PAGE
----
At one point, he went to the newspapers and pointed to federal harassment and warned the Islamic faithful: “If you’re ever contacted by the FBI, you don’t have to talk to them. Don’t be afraid. Don’t yield to the pressure.” He had become a full-fledged citizen, beyond the reach of immigration officials and the Justice Department.
A few years later, after the ruckus settled, Khalil invited the special agent in charge of the bureau’s Baltimore office to break bread. The society still met in the Hampton Inn’s basement. Ms. Dougherty tendered an invitation for the society to move within city limits. The former mayor did not make it to the 9/11event – for whatever reason. Successor Randy McClement – designated on the itinerary as keynote speaker – did his Christian and Jewish constituency proud, by warmly welcoming Muslims to the community, and pointing out city services available to all residents.
When the mayor finished, I realized Khalil as-Shazly would not receive the tribute he deserved; I demanded to speak. My speech was brief and to the point: in a very few words I asked the gathered officials and other people to give a standing ovation to the man who saved the Frederick Muslims during onerous times. The audience delivered with a thunderous ovation. I sat down.
Immediately following, current Frederick News-Post columnist Dr. Syed Haque restored the meeting to the gentrification order, without calling on the University of Maryland’s Muslim chaplain Tarif Shraim, a Palestinian, to say a prayer to close the event. Coming away from Key Parkway, I was furious, as you must know.
My personal dignity was never involved; in my 58 years in journalism I was accustomed to be not recognized for whatever efforts I made. But the treatment of Khalil as-Shazly did not follow the Qur’an’s strictures on grabbing credit, stealing from another’s labors.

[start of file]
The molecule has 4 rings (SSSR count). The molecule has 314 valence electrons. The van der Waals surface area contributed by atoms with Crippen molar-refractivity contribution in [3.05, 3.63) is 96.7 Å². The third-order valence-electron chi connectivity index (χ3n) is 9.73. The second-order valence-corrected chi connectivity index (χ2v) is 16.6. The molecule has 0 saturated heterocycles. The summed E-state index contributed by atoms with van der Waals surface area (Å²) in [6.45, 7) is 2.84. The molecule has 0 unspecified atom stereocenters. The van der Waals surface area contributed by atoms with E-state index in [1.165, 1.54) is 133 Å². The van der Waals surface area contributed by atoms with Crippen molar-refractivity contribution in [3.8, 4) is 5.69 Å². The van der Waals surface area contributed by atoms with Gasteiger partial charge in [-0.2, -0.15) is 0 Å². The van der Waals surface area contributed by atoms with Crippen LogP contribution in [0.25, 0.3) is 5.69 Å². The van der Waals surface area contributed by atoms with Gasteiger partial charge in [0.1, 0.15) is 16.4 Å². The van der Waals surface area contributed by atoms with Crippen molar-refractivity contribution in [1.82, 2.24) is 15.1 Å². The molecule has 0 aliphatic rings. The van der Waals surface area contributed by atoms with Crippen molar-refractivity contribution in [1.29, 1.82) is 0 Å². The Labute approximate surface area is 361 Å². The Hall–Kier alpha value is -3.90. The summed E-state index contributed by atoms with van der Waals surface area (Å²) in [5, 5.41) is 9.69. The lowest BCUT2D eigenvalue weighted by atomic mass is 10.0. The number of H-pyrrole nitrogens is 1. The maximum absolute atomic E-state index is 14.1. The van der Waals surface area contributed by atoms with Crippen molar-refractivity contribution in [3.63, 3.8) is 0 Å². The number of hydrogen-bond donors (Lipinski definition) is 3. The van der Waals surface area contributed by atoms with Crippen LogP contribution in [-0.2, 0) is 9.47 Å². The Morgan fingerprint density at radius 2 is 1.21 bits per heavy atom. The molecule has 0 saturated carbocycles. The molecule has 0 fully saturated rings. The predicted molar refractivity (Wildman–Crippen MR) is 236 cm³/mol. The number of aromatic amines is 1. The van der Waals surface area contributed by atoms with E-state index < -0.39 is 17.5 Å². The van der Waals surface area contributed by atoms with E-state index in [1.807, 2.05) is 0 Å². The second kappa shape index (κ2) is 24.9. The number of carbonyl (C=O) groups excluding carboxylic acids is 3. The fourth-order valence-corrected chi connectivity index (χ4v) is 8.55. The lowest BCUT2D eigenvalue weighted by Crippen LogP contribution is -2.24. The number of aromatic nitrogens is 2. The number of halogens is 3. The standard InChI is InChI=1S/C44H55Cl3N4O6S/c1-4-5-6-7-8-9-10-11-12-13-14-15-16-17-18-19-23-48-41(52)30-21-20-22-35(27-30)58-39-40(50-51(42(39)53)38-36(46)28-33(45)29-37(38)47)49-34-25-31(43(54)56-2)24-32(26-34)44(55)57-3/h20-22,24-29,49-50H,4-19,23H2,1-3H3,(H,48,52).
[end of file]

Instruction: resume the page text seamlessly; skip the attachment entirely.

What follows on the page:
After that Sunday, it took more than a week wrestling with the story and several news accounts in various media, including The Washington Post, for me to grasp middle-class Muslims used the 9/11 tragedy to assume control of their Islamic societies, like Frederick’s. Still I lament the influential medical doctors’ absence when the man who became a friend fought desperately for Muslim mothers and their children.
The last sewer-water hearing was transplanted from Winchester Hall to FCC’s Jack Kussmaul Theatre because of the large attendance anticipated. Board of County Commissioners’ President Lennie Thompson denied a fellow commissioner’s suggestion to terminate early the meeting; when the post-midnight last plea was heard — to no effect – the auditorium was littered with sleeping women, a few men and boys and girls.
All during that very dark period that preceded – and followed – 9/11, I never met Dr. Haque, or his fellow physicians. For me, Khalil as-Shazly is the Islamic Society’s single hero by asserting Muslims’ rights under the U.S. Constitution.